"I've found throughout my teaching career that students are my best teachers, that the more I understand how children think and reason, the better I'm able to find ways to help them learn, " author Marilyn Burns told Education World. "I believe that we can't teach what we don't understand, and we can't teach well what we don't enjoy. I think that children's literature offers a wonderful vehicle for helping teachers teach math well."
In Books by Marilyn Burns, Burns uses traditional and original literature to address mathematical concepts. Her efforts show students that those subjects, like most classroom topics, are interrelated.
"Combining math and literature in classroom activities is a way for teachers to invite children into the world of math, " stated Burns. "Reading books that weave mathematical ideas into engaging stories helps dispel the myth that math is dry, unimaginative, and inaccessible. Children's books can not only generate interest in math but also provide contexts that help bring meaning to abstract concepts. Using children's literature is a win-win - for children and for teachers."
CHILDREN'S LITERATURE OPENS DOORS TO MATHEMATICS
An educator who began teaching secondary mathematics in 1962, Burns describes the start of her writing career as a "fluke." A friend asked Burns whether she would be interested in writing a book about math for what became the Brown Paper School series. She did so, creating The I Hate Mathematics! Book, published in 1975. That publication jump-started her parallel career. Burns has since written about a dozen books for children and the same number for teachers. Through offering workshops for other educators, she developed her love for teaching younger students, an experience she found delightful in a different way.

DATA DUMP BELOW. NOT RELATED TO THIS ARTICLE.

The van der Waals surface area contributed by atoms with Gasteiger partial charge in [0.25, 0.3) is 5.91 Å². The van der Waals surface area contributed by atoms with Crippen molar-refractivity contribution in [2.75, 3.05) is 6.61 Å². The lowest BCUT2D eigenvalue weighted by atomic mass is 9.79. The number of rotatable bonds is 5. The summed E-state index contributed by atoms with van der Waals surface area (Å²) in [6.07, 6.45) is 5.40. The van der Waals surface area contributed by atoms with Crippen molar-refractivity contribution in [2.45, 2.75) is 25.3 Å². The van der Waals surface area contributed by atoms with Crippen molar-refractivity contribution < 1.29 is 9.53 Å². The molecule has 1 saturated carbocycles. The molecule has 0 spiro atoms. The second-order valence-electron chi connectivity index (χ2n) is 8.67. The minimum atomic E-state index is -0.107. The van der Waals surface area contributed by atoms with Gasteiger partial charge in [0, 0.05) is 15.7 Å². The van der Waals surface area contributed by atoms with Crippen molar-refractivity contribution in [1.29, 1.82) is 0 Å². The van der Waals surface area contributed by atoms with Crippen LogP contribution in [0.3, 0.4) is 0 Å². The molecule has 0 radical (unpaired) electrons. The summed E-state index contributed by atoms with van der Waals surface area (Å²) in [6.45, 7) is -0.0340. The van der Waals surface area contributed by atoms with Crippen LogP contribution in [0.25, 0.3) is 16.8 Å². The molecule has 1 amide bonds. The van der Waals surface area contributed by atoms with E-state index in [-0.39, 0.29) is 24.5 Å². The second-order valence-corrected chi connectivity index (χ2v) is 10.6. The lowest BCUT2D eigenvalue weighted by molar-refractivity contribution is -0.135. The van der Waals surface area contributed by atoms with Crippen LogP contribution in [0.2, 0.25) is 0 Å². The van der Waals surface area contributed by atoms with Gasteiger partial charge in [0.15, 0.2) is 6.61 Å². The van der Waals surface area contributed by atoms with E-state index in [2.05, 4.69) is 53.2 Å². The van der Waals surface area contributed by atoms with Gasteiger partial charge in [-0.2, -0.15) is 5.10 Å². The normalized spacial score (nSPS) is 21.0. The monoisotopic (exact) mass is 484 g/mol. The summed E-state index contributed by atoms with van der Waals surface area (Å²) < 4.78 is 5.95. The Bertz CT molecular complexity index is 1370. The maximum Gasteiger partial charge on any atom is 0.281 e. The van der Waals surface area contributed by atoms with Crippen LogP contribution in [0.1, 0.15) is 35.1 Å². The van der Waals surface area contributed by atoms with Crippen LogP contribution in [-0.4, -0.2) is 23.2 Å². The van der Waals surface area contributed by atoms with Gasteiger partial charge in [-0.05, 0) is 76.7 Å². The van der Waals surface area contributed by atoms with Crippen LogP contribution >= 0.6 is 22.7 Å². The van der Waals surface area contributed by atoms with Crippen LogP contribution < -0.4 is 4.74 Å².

"From presenting many workshops to teachers, I realized that many elementary teachers, particularly teachers of young children, aren't comfortable with mathematics, " Burns explained. "For many, their own learning of mathematics was difficult and often unpleasant, and they took only what was minimally required." She added that when math becomes an elective, more than 50 percent of high school students elect not to study it any longer.
"Teachers who aren't comfortable with math typically prefer teaching reading and language arts, drawn to the many beautifully illustrated children's books available and how they spark children's interest and imaginations, " continued Burns. "I began creating math curriculum materials that involve literature to show teachers how to connect their interest in children's literature with helping children experience the wonder and delight of mathematics."
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